Since you list Oregon in your poll - I know you want positives, but since you are looking for something both sunny and affordable, western Oregon is really off your list. Eastern Oregon has some affordable places, but they are generally small rural towns (rather than cities). In general, the western coastal states (Washington, Oregon, California) are not high on the affordability list. Since your husband is from Seattle, he will be familiar with the weather down the "populated" strip of Washington and Oregon, from Seattle, Wa down to about Eugene, Or. South of Eugene, from say Roseburg to Ashland at the California line, the weather is less rainy and more sunny (although still a cool and damp winter).

Of course, it depends on what is "affordable" - the median list price of a single family home in Portland is $319,000. In the smaller cities of Salem or Eugene, the median would be $185,000 and $235,000, respectively. There are smaller cities in between where the median price is lower. If those prices can be in your range of affordable, check the Oregon forums here on CD
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Old 12-27-2014, 11:51 AM
 
Location: Wonderland
44,953 posts, read 36,237,009 times
Reputation: 63628
Quote:
Originally Posted by ShadoAngel View Post
Apparently you missed the memo - we're supposed to be sharing what WE consider to be the PROS to OUR favorite areas - not dissing other peoples' favorite areas.

The three areas of Texas that I mentioned are some of my favorite areas - and the attributes I mentioned are some of my favorite things about these favorite areas. Instead of arguing with me about the things I like about my favorite areas, why don't you talk positively about some of your favorite areas?

Quote:
The whole state has long hot summers, not just those areas.
So what - I was only discussing three specific areas. And (get this - this is really cool) - SOME PEOPLE ACTUALLY LIKE LONG SUMMERS.

Quote:
I've never heard anyone describe my hometown's region in such glowing terms before. NE Texas always struck me as kind of run down and slow economically, but growing up I didn't travel further south that Tyler. I'm not sure how the region has diversified their economies (not saying they haven't, but I'd be interested to know how - it isn't as if tourism is strong to the region.)
You've never heard anyone describe northeast Texas in such glowing terms? Wow, I hear it all the time - from people who live here and people who have visited here - and people who have moved here from other areas (and there are lots and lots of them).

As for the local economy, yes, it's pretty obvious that you don't know much about it. Northeast Texas has a pretty booming economy, with an unemployment rate below the national average, a fairly low cost of living, and a very diverse economy - oil and gas, medical, education, professional services, construction and manufacturing are just a few of the sectors that continue to grow and prosper around here.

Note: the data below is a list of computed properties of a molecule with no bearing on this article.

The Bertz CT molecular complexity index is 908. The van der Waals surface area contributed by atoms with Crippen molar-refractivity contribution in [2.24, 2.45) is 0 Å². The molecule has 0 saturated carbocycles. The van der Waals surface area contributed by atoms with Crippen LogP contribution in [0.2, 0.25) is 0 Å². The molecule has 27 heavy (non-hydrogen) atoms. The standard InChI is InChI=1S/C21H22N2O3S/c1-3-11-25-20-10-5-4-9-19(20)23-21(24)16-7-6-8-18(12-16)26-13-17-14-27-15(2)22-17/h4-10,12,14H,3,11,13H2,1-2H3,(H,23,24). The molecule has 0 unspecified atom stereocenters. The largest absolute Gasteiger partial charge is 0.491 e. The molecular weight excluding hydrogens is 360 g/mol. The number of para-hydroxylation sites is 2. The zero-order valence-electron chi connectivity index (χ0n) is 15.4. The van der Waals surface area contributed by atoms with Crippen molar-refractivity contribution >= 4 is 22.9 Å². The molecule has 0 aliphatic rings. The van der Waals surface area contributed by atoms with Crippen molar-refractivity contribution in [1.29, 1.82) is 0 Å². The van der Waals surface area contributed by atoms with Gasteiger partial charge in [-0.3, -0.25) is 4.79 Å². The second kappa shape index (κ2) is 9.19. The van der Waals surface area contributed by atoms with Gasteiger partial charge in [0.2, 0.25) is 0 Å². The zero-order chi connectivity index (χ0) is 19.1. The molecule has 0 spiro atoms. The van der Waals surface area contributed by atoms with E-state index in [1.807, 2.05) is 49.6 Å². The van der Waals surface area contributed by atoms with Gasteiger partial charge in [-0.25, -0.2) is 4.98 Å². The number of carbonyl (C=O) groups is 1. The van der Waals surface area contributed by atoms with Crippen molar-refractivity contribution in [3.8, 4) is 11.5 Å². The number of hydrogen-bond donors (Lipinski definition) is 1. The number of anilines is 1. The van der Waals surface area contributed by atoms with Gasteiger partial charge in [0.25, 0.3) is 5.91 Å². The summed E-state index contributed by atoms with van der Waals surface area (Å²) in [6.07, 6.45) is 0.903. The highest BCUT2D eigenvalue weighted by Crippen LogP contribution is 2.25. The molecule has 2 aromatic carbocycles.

Quote:
That may be true of Austin and San Antonio but I disagree that it characterizes the Hill Country in general. Outside of those two cities, most other towns out here are pretty small and relatively mono-tone culturally. The region likes to play up it's German heritage with cuisine, music, and festivals but I wouldn't characterize the region as displaying a wide range of anything. It's solidly Texan culture (hispanic/western/southern blend) with a German twist.
We'll just have to agree to disagree on that. Every time I visit the Hill Country (which is often) I am struck by the diversity of the culture. But of course, Texas culture itself is built on diversity.
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Old 12-27-2014, 06:46 PM
 
447 posts, read 581,136 times
Reputation: 788
Quote:
KathyrnAragon
I didn't attack you or give you an attitude - your response seems to me to be excessively patronizing considering what I did was:
1. Include the rest of Texas in your description of the summer weather.
2. Act surprised that the area I was born and raised in (Northeast Texas) was doing so well economically, as it contradicted my memories of the location and recent trips I've taken to Paris and Tyler.
3. Disagree with your characterization of the cultural diversity in the Hill Country.
4. Agree with you regarding the stunning landscape of the Hill Country.

I didn't "diss your favorite areas", I simply disagreed with your take on one thing (the diversity of Hill Country culture.) I agree with all your other points regarding the areas you mention.